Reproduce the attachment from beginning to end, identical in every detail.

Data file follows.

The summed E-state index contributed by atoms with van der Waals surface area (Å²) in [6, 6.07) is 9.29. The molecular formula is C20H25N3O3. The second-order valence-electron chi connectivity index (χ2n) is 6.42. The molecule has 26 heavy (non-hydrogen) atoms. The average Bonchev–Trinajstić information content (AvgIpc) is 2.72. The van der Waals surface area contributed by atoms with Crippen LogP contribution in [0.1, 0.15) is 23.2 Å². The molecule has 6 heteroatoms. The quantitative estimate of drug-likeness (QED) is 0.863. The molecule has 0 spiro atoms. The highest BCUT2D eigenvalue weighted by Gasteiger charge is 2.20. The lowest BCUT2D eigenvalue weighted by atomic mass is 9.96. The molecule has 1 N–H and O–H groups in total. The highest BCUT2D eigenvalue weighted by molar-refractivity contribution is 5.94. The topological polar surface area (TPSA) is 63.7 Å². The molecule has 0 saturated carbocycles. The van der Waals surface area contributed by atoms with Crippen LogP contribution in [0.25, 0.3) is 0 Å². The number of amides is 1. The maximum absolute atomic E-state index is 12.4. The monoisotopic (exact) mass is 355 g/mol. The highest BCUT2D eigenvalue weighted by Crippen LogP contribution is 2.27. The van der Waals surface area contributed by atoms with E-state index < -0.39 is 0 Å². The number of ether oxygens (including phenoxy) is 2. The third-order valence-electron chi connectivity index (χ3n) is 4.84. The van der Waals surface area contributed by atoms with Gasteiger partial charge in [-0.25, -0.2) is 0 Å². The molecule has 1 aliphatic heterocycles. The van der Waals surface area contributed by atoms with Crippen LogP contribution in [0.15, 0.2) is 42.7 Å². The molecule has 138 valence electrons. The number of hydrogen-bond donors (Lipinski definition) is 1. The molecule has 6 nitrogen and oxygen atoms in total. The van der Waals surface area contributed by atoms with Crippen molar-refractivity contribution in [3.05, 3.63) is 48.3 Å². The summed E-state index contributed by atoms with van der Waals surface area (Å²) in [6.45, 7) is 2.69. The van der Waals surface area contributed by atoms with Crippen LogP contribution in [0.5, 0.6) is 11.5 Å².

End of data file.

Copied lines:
The summed E-state index contributed by atoms with van der Waals surface area (Å²) in [6, 6.07) is 9.29. The molecular formula is C20H25N3O3. The second-order valence-electron chi connectivity index (χ2n) is 6.42. The molecule has 26 heavy (non-hydrogen) atoms. The average Bonchev–Trinajstić information content (AvgIpc) is 2.72. The van der Waals surface area contributed by atoms with Crippen LogP contribution in [0.1, 0.15) is 23.2 Å². The molecule has 6 heteroatoms. The quantitative estimate of drug-likeness (QED) is 0.863. The molecule has 0 spiro atoms. The highest BCUT2D eigenvalue weighted by Gasteiger charge is 2.20. The lowest BCUT2D eigenvalue weighted by atomic mass is 9.96. The molecule has 1 N–H and O–H groups in total. The highest BCUT2D eigenvalue weighted by molar-refractivity contribution is 5.94. The topological polar surface area (TPSA) is 63.7 Å². The molecule has 0 saturated carbocycles. The van der Waals surface area contributed by atoms with Crippen LogP contribution in [0.25, 0.3) is 0 Å². The number of amides is 1. The maximum absolute atomic E-state index is 12.4. The monoisotopic (exact) mass is 355 g/mol. The highest BCUT2D eigenvalue weighted by Crippen LogP contribution is 2.27. The van der Waals surface area contributed by atoms with E-state index < -0.39 is 0 Å². The number of ether oxygens (including phenoxy) is 2. The third-order valence-electron chi connectivity index (χ3n) is 4.84. The van der Waals surface area contributed by atoms with Gasteiger partial charge in [-0.25, -0.2) is 0 Å². The molecule has 1 aliphatic heterocycles. The van der Waals surface area contributed by atoms with Crippen LogP contribution in [0.15, 0.2) is 42.7 Å². The molecule has 138 valence electrons. The number of hydrogen-bond donors (Lipinski definition) is 1. The molecule has 6 nitrogen and oxygen atoms in total. The van der Waals surface area contributed by atoms with Crippen molar-refractivity contribution in [3.05, 3.63) is 48.3 Å². The summed E-state index contributed by atoms with van der Waals surface area (Å²) in [6.45, 7) is 2.69. The van der Waals surface area contributed by atoms with Crippen LogP contribution in [0.5, 0.6) is 11.5 Å².